Not long ago, a weary asylum seeker named Ana arrived in Philadelphia after a long bus trip from Texas. She immediately set out to find a job but was shocked to learn that her work authorization could take up to a year. Instead of wallowing, Ana put that time to good use. She volunteered to help migrants arriving on subsequent buses, distributing literature and supplies, translating for them, sorting clothing and offering comfort.
When a colleague told me about Ana (whose name I’ve changed to protect her privacy), I wanted to shout her story from the rooftops. I’m the executive director of HIAS Pennsylvania, a nonprofit that provides legal and social services to at-risk immigrants and refugees, and I see Ana’s determination and resourcefulness in so many of our asylum-seeking clients. These families have endured treacherous journeys, often with children in tow, because they are desperate to flee gang violence, collapsed economies, dried up farmlands, persecution and despots. They want a safe haven — but they also want to reclaim their lives.
And yet their drive to become self-sufficient is stymied by the federal work authorization process, which can have as much as a 180-day waiting period for eligibility and is backlogged. This prevents migrants from working, supporting their families and contributing to their local communities for many months or even up to a year.
At a moment when America urgently needs working-age people, our immigration policies have gotten more restrictive.
Congress recognizes the problem: The House and the Senate have each introduced Asylum Seeker Work Authorization Acts, which would reduce the permit waiting period to 30 days. These bills have bipartisan support. Now, our leaders must come together quickly and pass a final bill. It is the only way we’re going to give migrants a fighting chance of rebuilding their lives — and, crucially, relieve the burden on our cities.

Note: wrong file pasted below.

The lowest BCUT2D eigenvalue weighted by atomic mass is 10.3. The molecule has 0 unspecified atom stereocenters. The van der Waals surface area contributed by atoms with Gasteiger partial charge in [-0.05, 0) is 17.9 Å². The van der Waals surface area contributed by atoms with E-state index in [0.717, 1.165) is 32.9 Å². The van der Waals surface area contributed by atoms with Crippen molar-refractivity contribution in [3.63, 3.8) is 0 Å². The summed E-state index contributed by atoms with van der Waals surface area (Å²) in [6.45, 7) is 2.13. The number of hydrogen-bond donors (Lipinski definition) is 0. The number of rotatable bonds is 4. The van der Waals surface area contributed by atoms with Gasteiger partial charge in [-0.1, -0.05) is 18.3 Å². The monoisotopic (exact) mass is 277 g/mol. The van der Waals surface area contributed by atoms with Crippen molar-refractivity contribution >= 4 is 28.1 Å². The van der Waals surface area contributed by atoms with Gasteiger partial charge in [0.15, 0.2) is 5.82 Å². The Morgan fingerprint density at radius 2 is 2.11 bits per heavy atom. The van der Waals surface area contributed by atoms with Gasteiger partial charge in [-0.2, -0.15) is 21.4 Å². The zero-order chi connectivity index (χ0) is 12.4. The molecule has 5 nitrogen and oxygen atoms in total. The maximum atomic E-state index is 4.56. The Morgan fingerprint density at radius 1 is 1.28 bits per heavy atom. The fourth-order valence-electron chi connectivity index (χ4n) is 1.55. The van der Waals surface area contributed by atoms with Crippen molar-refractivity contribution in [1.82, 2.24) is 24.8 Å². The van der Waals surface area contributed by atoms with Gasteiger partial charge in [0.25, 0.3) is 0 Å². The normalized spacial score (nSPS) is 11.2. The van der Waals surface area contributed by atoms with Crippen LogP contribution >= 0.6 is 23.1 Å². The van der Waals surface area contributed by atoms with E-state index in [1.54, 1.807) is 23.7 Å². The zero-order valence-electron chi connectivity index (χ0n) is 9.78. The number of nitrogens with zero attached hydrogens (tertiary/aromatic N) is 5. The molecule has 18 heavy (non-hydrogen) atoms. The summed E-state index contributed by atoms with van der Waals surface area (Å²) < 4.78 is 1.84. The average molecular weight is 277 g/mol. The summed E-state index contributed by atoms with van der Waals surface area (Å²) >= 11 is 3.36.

The sooner migrants can work, the sooner they can fill labor gaps. At 3.5 percent in 2023, the unemployment rate reached the lowest level in half a century. Every industry — from healthcare, agriculture and nonprofits, to service industries like restaurants and grocery stores — is short-handed across the nation, from the border towns migrants enter through, to the cities they are bussed to. Getting migrants into these roles would help bring order to the migrant inflow and relieve our charity and municipal social service systems. It would also fuel local economies. (When newcomers make money, they spend that money and pay taxes on the money they earn.)
Migration has been viewed, repeatedly, as a challenge. This is shortsighted and out of sync with the real challenges we are facing: staffing crises in every industry, population declines, the need for innovation to address climate change, and the challenges we have been facing to our democracy. Making it harder for immigrants to integrate by withholding work authorization, driver’s licenses and delaying the right to vote — i.e. our federal and some state policies — represent the real challenge, not migration.
The stakes are high. Our birthrate is now below the rate needed to sustain a population. The mass exodus of retiring Baby Boomers has drained the talent pool across blue collar and white collar industries. Pennsylvania’s elderly population is growing 20 times faster than the state’s general population. This imbalance will drive worker shortages for a long time.
We need to find solutions — fast. But at a moment when America urgently needs working-age people, our immigration policies have gotten more restrictive. It makes no sense. Why are we making it so hard for people to come and work, drive and participate in our country’s growth and well-being?
Immigrants offer new perspectives and bring innovative solutions. They are eager to provide for their families while contributing to our economic growth and civic society. If we want to harness all the potential immigrants have to offer, Congress must swiftly pass the Asylum Seeker Work Authorization Act.
People like Ana want to hit the ground running. Let’s quickly get them into jobs where they can do the most good, make money and get on their feet. A more functional migration system — and the health of our workforce — depends on it.
Cathryn Miller-Wilson is the executive director of HIAS Pennsylvania.
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